“The only people that seem to be grappling with advances in technology and physical fitness are the short-sighted golf course developers and the supporting golf course architectural community who built too many golf courses where the notion of a 'championship golf course' was brought on line primarily to sell real estate,” Uihlein wrote.

For anyone paying attention the last few years, this day was inevitable and the likely start of what will be a drawn out and heated process, but Cut Line’s just not sure anyone wins when it’s over.

Tiger, take II. Tiger Woods’ return to competition next week at the Hero World Challenge was always going to generate plenty of speculation, but that hyperbole reached entirely new levels this week as players began giving personal accounts of the new and improved 14-time major champion.

“I did talk to him, and he did say it's the best he's ever felt in three years,’” Day said as he prepared for the Australian Open. “If he's hitting it long and straight, then that's going to be tough for us because it is Tiger Woods. He's always been a clutch putter and in amongst the best and it will be interesting to see.”

Rickie Fowler added to the frenzy when he was asked this month if the rumors that Woods is driving the ball by him, by 20 to 30 yards by some reports, are true?

“Oh, yeah,” he told Golf.com. “Way by.”

Add to all this a recent line that surfaced in Las Vegas that Woods is now listed at 20-1 to win a major in 2018, and it seems now may be a good time for a restraint.

Golf is better with Woods, always has been and always will be, but it may be best to allow Tiger time to find out where his body and game are before we declare him back.


Missed Cut

Searching for answers. Twelve months ago, Hideki Matsuyama was virtually unstoppable and, regardless of what the Official World Golf Ranking said, arguably the best player on the planet.

Now a year removed from that lofty position, which featured the Japanese star finishing either first or second in six of his seven starts as the New Year came and went, Matsuyama has faded back to fifth in the world and on Sunday finished fifth, some 10 strokes behind winner Brooks Koepka, at the Dunlop Phoenix.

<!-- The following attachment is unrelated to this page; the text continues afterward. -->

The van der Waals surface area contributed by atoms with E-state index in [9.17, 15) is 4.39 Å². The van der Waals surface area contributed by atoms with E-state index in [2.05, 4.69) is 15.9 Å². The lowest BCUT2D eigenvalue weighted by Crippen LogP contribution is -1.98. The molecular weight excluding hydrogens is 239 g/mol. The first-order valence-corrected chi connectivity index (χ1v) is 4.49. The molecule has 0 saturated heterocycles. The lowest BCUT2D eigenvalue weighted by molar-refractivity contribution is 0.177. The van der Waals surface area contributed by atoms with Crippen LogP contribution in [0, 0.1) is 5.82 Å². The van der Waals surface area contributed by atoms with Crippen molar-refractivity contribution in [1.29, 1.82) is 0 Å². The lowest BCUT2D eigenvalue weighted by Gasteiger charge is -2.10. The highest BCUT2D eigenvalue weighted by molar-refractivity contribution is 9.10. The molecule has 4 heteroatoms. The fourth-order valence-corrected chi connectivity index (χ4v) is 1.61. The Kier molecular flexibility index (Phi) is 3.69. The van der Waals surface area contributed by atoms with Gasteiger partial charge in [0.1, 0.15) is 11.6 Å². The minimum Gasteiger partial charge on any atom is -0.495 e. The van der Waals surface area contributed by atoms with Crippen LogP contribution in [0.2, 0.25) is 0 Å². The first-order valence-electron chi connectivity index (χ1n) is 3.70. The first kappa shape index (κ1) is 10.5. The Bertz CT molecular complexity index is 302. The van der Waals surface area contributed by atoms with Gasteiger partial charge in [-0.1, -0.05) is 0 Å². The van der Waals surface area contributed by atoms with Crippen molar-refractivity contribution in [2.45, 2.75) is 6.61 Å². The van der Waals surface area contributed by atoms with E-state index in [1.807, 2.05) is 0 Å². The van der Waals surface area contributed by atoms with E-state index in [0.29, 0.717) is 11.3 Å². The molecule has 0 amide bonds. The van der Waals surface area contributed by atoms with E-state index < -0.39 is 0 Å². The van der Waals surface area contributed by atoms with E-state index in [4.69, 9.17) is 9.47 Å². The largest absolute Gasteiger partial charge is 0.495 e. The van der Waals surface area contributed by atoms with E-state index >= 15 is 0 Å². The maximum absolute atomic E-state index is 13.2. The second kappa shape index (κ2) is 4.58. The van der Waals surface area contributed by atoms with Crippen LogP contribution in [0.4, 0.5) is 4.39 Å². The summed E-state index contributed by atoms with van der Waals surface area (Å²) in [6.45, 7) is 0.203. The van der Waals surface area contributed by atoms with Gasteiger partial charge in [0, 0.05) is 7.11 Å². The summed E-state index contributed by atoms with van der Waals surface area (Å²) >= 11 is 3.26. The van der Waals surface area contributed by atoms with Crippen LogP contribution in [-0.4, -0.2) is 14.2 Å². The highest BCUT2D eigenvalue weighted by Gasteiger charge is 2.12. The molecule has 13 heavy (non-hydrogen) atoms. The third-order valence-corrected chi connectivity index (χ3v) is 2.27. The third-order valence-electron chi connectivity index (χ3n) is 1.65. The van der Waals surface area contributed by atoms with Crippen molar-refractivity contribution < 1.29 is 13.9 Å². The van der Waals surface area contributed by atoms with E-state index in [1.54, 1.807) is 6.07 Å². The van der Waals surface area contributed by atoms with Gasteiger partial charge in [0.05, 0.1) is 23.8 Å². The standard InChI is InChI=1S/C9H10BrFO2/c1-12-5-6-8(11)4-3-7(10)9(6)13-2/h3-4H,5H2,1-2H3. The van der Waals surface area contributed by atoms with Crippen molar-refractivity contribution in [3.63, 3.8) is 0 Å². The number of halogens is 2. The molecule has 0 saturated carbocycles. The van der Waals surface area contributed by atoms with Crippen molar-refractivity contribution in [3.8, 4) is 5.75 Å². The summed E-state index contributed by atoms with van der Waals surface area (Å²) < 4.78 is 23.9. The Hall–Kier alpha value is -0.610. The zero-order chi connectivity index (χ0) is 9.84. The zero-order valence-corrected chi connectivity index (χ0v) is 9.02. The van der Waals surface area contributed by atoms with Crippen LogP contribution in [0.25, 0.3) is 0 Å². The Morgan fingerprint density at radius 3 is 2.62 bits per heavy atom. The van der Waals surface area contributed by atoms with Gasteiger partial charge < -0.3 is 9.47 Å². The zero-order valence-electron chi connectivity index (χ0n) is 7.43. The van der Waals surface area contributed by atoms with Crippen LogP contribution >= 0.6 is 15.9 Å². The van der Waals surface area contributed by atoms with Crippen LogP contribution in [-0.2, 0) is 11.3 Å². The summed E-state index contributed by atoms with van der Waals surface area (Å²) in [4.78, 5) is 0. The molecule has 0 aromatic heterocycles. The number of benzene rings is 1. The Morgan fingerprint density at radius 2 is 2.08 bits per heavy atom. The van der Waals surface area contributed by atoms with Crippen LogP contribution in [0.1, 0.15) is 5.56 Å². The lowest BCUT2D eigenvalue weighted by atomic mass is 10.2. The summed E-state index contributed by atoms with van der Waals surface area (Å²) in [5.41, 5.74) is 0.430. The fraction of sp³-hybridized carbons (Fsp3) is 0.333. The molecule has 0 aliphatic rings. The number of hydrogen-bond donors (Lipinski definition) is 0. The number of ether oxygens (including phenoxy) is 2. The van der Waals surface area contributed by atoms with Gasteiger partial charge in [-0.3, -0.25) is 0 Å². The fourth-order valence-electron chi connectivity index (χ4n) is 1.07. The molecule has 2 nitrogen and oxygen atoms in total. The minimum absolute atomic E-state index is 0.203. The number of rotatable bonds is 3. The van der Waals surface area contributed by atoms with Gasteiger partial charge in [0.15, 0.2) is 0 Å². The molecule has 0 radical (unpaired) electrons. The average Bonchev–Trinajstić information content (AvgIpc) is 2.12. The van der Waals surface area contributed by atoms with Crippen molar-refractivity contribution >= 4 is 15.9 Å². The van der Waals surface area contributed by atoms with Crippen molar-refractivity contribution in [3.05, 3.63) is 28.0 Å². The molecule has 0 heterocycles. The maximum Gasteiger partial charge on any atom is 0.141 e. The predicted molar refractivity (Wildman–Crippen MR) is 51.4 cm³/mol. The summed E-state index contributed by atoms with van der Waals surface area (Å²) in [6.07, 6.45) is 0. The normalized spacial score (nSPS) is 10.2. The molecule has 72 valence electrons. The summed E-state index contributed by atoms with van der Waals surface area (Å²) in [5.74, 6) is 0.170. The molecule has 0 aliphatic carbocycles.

“That hurt,” Matsuyama told the Japan Times. “I don’t know whether it’s a lack of practice or whether I lack the strength to keep playing well. It seems there are many issues to address.”

Since his last victory at the WGC-Bridgestone Invitational, Matsuyama has just two top-10 finishes on Tour and he ended his 2016-17 season with a particularly poor performance at the Presidents Cup.

While Matsuyama’s take seems extreme considering his season, there are certainly answers that need answering.

Trump playing 'quickly' with Tiger, DJ

By Golf Channel DigitalNovember 24, 2017, 1:33 pm

Updated at 11:14 a.m. ET

An Instagram user known as hwalks posted photos to her account that included images of Tiger Woods, President Trump and Dustin Johnson Friday at Trump National, as well as video of Woods' swing.


Here are some other social media posts that have surfaced:


Original story:

Tiger Woods is scheduled to make his return to competition next week at his Hero World Challenge. But first, a (quick) round with the President.

President Donald Trump tweeted on Friday that he was going to play at Trump National Golf Club in Jupiter, Fla., alongside Woods and world No. 1 Dustin Johnson.



Woods and President Trump previously played last December. Trump, who, according to trumpgolfcount.com has played 75 rounds since taking over the presidency, has also played over the last year with Rory McIlroy, Ernie Els and Hideki Matsuyama.

Chawrasia leads major champs in Hong Kong

By Associated PressNovember 24, 2017, 1:19 pm

HONG KONG – S.S.P. Chawrasia extended his lead at the Hong Kong Open to two strokes Friday after a 4-under 66 in the second round.

Chawrasia, who had led by one at the Hong Kong Golf Club, is at 9-under 131 overall and took as much as a five-stroke lead at one point.

''Yesterday I was putting very well, and today, also I make some up and downs. I saved a couple of short putts. That's why I think I'm leading by two shots most probably,'' the Indian said. ''The next two days, I'm just looking forward.''


Full-field scores from the UBS Hong Kong Open


Thomas Aiken (64) is second, followed by Alexander Bjork (66), Joakim Lagergren (66), Poom Saksansin (68) and Julian Suri (67) at 5 under 135.

Aiken's round was the lowest of the tournament.

''It is tough out there. The greens are really firm. You've got to hit the fairway,'' Aiken said. ''If you get above the holes, putts can get away from you.''

Justin Rose (69) had six birdies, but three bogeys and a double-bogey at the par 3 12th kept him at 3 under for the tournament.

Masters champion Sergio Garcia (71), playing for the first time in Hong Kong, was at even par, as was defending champion Sam Brazel (71) and 2014 champion Scott Hend (67).

''I have to play better,'' Garcia said. ''The way I felt like I played, it's difficult. This kind of course, you need to play well to shoot a good score.''